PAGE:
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Distributing computing resources: The social challenge

May 10, 2005

By bringing together a diverse group of scientific interests to share a large, distributed computing resource, the Grid Laboratory of Wisconsin (GLOW) itself has become an important subject of research.

“It becomes a subject of study,” says Miron Livny, the computer science professor who has helped bring together an assortment of research interests under the GLOW banner. “For my team (in computer science), GLOW is a laboratory to figure out how our technology is working. Having an engaged community of users is of tremendous value to my research.”

But perhaps more importantly, asserts Livny, the GLOW project has become a way to put interdisciplinary interaction in the sciences under the microscope of the sociologist. UW–Madison sociologists Daniel Kleinman and Nicole Kaufman have become integrated into the GLOW consortium and are assessing the social aspects of divergent research groups sharing a single computing resource.

“This work gives us a unique perspective,” says Livny. “We’re not just running with the technology.”

Perhaps the primary social challenge of a project like GLOW, says Kaufman, is that it revolves around a finite resource: available processing power. “You have relative resources and one of the biggest problems is in assigning priority. All (of the groups) have really heavy demands and there is a lot of pressure to do the research.”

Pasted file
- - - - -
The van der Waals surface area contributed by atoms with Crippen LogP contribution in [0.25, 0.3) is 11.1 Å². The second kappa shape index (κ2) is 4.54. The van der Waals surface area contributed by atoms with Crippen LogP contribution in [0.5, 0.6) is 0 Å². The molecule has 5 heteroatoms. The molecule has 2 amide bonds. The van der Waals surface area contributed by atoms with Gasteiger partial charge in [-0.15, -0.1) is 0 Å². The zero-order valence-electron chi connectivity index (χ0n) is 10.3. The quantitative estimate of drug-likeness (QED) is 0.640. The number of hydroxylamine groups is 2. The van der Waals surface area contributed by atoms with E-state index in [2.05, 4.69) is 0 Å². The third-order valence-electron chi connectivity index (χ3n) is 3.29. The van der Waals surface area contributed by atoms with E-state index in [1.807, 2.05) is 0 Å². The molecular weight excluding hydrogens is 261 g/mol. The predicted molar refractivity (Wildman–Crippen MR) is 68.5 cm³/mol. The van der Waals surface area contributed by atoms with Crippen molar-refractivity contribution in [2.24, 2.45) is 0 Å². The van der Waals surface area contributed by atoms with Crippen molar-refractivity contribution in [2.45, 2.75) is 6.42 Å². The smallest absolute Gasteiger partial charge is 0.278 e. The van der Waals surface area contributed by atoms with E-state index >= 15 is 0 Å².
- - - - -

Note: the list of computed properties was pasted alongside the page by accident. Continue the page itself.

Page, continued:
Indeed, some groups are more engaged than others, and figuring out ways to parse available computing cycles can be a critical management issue on any given day. How much some groups participate in GLOW, Kaufman asserts, becomes a determinant of the advantages GLOW might confer.

But that very problem, asserts Livny, is why the work of Kleinman, a professor of rural sociology, and Kaufman, a graduate student in sociology, becomes essential.

“We can take care of the technology, but building a partnership is not a technical question.” Livny says. “I find the sociology to be extremely important for the success of this kind of technology. Why does it make sense for all of us to work together?”

One big reason, suggests Kaufman, is that even though the GLOW resource is finite and users must allot and share time, the advantages are alluring.

It may not be the case, however, that all groups benefit equally, as some tend to be heavier users and others are not yet fully conversant with the technology. The groups also may not have the same volume of computing needs.

“It’s striking that the highest users have great data processing demands, and often have been using Condor (the computer template devised by Livny to scavenge idle processing power) already; not everyone has used the GLOW resources as aggressively,” Kaufman says.

“It is relevant, though, that this sort of resource sharing is happening at all. Although some scientific fields have a long tradition of sharing expensive equipment, computing has arguably become the newest face of shared resources.”